In today’s Photoshop Workbench, we’ll transform a paint splatter photo into a custom brush which we’ll use to paint a rich, textured border effect. You can find beautiful paint splatter photos like the one I’m using on stock image sites such as Shutterstock, or you can paint one of your own. My splatter photo [...]View Post
Photoshop’s layer styles are capable of so much more than you might imagine. In today’s Photoshop Workbench, we’ll use these non-destructive wonders to add multiple drop shadows, dramatic lighting, color, and shading to a composited subject.View Post
Hello, my friends. The Photoshop Workbench is back! I have a treasure chest of irresistible techniques to share in the coming months, so climb aboard and join me for an incredible learning adventure.
I recently attended Adobe’s amazing ADIM conference and learned a fabulous technique from Hollywood retoucher Lisa Carney. She calls it a [...]View Post
In today’s Photoshop Workbench, we’ll examine how to blend an exposure-bracketed HDR background with a single-frame pseudo-HDR subject. The beauty of this approach is that it allows you to composite subjects captured with a single frame (either because they were in motion or because you’re using a stock photo) with a true HDR background. [...]View Post
In Photoshop Workbench 332, I shared a technique for creating rain. Although I still use that technique from time to time, I’ve discovered a new method that is definitely worth adding to your toolbox.View Post
Michael Jackson’s “This Is It” poster features a dynamic series of collaged photos filling a dancing silhouette of the pop icon. The effect is definitely eye catching. In today’s Photoshop Workbench, we’ll recreate the movie poster using a fun, time-saving screengrab approach. When you create a poster of your own, you can use either [...]View Post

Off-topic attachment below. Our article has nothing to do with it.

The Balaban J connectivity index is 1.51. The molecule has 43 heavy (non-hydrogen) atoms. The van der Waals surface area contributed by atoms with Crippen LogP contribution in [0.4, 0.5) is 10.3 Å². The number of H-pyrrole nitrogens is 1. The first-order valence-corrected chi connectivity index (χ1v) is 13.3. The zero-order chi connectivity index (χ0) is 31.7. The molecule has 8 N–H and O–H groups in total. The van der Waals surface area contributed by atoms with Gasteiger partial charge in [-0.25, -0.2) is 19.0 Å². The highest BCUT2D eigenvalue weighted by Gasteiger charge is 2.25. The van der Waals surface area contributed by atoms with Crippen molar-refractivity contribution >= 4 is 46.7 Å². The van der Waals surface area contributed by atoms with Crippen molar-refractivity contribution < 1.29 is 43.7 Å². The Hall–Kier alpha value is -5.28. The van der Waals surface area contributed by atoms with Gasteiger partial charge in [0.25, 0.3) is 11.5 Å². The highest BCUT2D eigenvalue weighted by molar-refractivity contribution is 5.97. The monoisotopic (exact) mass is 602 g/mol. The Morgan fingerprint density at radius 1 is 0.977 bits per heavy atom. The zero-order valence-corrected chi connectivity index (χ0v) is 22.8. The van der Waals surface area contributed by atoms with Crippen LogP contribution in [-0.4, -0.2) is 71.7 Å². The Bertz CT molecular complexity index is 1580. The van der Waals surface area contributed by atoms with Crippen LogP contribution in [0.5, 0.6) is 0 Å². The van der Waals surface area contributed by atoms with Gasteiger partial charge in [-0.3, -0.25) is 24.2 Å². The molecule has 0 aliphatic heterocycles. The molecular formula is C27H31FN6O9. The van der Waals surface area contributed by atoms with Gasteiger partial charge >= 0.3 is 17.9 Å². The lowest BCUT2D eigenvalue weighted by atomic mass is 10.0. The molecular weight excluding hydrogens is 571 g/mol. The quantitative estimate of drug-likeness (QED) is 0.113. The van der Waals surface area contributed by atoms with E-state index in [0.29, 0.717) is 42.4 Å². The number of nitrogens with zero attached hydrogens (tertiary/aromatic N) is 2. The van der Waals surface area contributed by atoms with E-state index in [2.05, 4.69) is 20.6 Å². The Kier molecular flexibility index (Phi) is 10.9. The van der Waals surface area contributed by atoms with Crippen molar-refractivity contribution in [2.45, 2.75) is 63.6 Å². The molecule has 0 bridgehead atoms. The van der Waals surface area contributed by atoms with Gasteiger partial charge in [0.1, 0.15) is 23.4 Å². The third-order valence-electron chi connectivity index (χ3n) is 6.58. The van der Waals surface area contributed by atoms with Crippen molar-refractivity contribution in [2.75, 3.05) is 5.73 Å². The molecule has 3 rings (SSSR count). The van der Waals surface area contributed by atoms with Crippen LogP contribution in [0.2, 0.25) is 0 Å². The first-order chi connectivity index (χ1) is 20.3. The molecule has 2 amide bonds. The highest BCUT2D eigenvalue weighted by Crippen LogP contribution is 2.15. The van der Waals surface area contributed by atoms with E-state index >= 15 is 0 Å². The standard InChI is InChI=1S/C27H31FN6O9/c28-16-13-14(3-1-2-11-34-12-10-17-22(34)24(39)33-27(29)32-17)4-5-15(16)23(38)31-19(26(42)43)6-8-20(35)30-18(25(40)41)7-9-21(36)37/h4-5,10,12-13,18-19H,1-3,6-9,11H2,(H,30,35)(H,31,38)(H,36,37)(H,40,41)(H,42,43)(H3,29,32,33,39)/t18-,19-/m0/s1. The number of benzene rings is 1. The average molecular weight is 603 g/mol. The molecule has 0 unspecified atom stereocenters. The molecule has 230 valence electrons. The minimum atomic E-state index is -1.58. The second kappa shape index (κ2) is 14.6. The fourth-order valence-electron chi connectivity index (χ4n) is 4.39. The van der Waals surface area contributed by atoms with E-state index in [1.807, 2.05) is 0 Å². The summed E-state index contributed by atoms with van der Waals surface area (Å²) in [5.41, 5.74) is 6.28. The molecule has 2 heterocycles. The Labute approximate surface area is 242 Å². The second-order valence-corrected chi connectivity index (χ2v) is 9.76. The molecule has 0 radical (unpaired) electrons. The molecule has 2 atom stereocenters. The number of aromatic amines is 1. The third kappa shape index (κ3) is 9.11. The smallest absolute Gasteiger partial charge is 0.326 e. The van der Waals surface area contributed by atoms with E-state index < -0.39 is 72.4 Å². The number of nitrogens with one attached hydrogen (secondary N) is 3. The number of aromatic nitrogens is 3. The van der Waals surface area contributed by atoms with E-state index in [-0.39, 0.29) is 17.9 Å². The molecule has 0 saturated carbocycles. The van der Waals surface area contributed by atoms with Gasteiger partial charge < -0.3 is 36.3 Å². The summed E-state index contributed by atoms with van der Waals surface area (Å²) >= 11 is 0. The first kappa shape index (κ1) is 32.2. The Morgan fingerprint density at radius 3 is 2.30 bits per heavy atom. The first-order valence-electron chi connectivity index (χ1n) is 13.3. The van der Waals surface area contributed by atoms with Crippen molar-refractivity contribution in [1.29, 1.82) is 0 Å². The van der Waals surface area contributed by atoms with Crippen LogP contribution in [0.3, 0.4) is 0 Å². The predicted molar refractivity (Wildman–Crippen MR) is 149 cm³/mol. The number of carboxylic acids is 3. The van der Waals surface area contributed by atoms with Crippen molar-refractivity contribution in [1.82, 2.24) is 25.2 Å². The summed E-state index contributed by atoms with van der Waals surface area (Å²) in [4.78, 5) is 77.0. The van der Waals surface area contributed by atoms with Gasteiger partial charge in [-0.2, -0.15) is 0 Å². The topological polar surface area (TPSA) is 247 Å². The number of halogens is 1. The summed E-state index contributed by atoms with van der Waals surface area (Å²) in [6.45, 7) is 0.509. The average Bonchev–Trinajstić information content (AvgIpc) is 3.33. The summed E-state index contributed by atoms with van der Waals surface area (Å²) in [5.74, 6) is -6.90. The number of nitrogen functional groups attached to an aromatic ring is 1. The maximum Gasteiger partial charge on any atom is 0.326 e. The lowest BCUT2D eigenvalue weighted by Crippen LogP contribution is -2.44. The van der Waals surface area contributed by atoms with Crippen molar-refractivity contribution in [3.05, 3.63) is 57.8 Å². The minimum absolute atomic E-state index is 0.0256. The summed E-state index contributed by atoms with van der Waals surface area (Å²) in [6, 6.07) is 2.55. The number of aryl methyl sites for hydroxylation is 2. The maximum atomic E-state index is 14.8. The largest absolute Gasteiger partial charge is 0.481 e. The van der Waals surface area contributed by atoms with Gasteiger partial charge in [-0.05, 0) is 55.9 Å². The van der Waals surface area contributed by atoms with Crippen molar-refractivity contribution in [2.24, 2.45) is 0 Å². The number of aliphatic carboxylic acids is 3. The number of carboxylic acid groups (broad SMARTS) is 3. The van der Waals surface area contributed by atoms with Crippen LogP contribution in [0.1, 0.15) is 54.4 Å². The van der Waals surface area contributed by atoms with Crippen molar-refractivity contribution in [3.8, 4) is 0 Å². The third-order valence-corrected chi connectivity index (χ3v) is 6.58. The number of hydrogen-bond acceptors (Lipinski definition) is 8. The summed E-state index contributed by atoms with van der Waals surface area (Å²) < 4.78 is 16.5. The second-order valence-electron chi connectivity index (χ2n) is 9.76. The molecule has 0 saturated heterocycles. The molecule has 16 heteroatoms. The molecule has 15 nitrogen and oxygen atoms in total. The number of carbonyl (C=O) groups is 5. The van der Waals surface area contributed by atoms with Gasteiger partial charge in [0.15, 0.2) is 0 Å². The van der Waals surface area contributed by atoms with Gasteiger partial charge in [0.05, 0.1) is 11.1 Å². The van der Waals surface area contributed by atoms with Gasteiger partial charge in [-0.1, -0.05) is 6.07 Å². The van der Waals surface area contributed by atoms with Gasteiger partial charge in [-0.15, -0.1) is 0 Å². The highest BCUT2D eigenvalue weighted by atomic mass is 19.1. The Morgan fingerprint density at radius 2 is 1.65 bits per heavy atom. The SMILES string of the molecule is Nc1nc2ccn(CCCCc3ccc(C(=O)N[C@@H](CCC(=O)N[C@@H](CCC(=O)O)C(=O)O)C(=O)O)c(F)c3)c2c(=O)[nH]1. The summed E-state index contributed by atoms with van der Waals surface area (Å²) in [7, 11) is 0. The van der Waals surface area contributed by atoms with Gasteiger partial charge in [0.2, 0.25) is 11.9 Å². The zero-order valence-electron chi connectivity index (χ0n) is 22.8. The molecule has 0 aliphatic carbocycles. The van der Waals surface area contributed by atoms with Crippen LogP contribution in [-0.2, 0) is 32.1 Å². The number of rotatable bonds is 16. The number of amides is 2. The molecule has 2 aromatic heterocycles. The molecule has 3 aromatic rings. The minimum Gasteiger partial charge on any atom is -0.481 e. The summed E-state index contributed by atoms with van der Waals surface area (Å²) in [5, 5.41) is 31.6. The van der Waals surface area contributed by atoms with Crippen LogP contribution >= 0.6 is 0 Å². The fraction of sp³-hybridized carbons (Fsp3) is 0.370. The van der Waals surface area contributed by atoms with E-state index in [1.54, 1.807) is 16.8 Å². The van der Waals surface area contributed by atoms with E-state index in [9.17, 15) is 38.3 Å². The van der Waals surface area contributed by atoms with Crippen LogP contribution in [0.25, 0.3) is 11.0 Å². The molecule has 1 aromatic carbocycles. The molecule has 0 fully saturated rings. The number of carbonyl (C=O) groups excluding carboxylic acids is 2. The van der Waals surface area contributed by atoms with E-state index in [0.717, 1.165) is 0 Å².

Creating a thought-provoking photo composite doesn’t always have to be a labor-intensive affair. Sometimes it can be as simple as adding a mask and painting with a soft black brush to blend two images. In today’s example, I’ll show you how to take a simple concept and quickly fashion it into a compelling composite.
Ninety percent of the time, I use a combination of the Quick Selection tool and the Refine Mask dialog to make precise selections, yet Channels represent an alternative selection method that is often more effective for extracting busy or transparent elements that reside on a solid-colored background. In today’s Photoshop Workbench, we’ll examine how [...]View Post
In Part One of this Photoshop Workbench series, we discussed how to approach a composite and how to gather assets. In Part Two, we’re going to build the composite… complete with a “no-mask” blend mode technique, a method for adding warm glowing lights, a non-destructive dodging and burning trick, and a few finishing touches [...]View Post
I’ve recorded numerous Photoshop Workbenches and even a complete Video Tutorial Series covering the techniques necessary to produce a convincing photo composite, yet until now, I’ve talked very little about the planning process. In Part One of this two-part series, we’ll explore how to approach a composite and gather assets. In Part Two, we’ll [...]View Post
In today’s Photoshop Workbench, we’re going to merge the world of photography with the world of graphic design. We’ll learn how to use text as an illustrated element as we transform a model’s dress into so much more than a mere fashion statement. Best of all, we’ll accomplish the entire process non-destructively. Thanks to [...]View Post
Google recently released a delightful new addition to their Nik Collection called Analog Efex Pro. This plug-in is designed to allow you to explore the look and feel of classic cameras, films, and lenses. Like all of the Nik plug-ins, the interface is easy to use and flexible, and the effects are delightfully authentic. [...]View Post